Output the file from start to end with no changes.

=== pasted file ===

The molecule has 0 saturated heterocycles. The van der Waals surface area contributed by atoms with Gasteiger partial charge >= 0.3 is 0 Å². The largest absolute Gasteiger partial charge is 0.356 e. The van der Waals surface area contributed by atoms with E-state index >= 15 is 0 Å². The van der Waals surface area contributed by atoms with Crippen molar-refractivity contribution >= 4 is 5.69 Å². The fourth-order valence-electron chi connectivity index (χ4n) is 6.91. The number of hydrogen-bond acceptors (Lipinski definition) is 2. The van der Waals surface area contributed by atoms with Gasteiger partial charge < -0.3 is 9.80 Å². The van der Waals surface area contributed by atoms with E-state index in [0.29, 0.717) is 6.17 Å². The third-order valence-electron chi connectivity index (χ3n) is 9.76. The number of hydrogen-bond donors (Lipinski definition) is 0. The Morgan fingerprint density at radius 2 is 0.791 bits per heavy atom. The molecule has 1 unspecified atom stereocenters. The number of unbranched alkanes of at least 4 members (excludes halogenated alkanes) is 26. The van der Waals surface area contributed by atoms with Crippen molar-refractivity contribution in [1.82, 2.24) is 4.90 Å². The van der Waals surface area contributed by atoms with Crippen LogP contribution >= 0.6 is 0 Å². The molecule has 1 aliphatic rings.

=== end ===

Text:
The molecule has 0 saturated heterocycles. The van der Waals surface area contributed by atoms with Gasteiger partial charge >= 0.3 is 0 Å². The largest absolute Gasteiger partial charge is 0.356 e. The van der Waals surface area contributed by atoms with E-state index >= 15 is 0 Å². The van der Waals surface area contributed by atoms with Crippen molar-refractivity contribution >= 4 is 5.69 Å². The fourth-order valence-electron chi connectivity index (χ4n) is 6.91. The number of hydrogen-bond acceptors (Lipinski definition) is 2. The van der Waals surface area contributed by atoms with Gasteiger partial charge < -0.3 is 9.80 Å². The van der Waals surface area contributed by atoms with E-state index in [0.29, 0.717) is 6.17 Å². The third-order valence-electron chi connectivity index (χ3n) is 9.76. The number of hydrogen-bond donors (Lipinski definition) is 0. The Morgan fingerprint density at radius 2 is 0.791 bits per heavy atom. The molecule has 1 unspecified atom stereocenters. The number of unbranched alkanes of at least 4 members (excludes halogenated alkanes) is 26. The van der Waals surface area contributed by atoms with Crippen molar-refractivity contribution in [1.82, 2.24) is 4.90 Å². The van der Waals surface area contributed by atoms with Crippen LogP contribution >= 0.6 is 0 Å². The molecule has 1 aliphatic rings.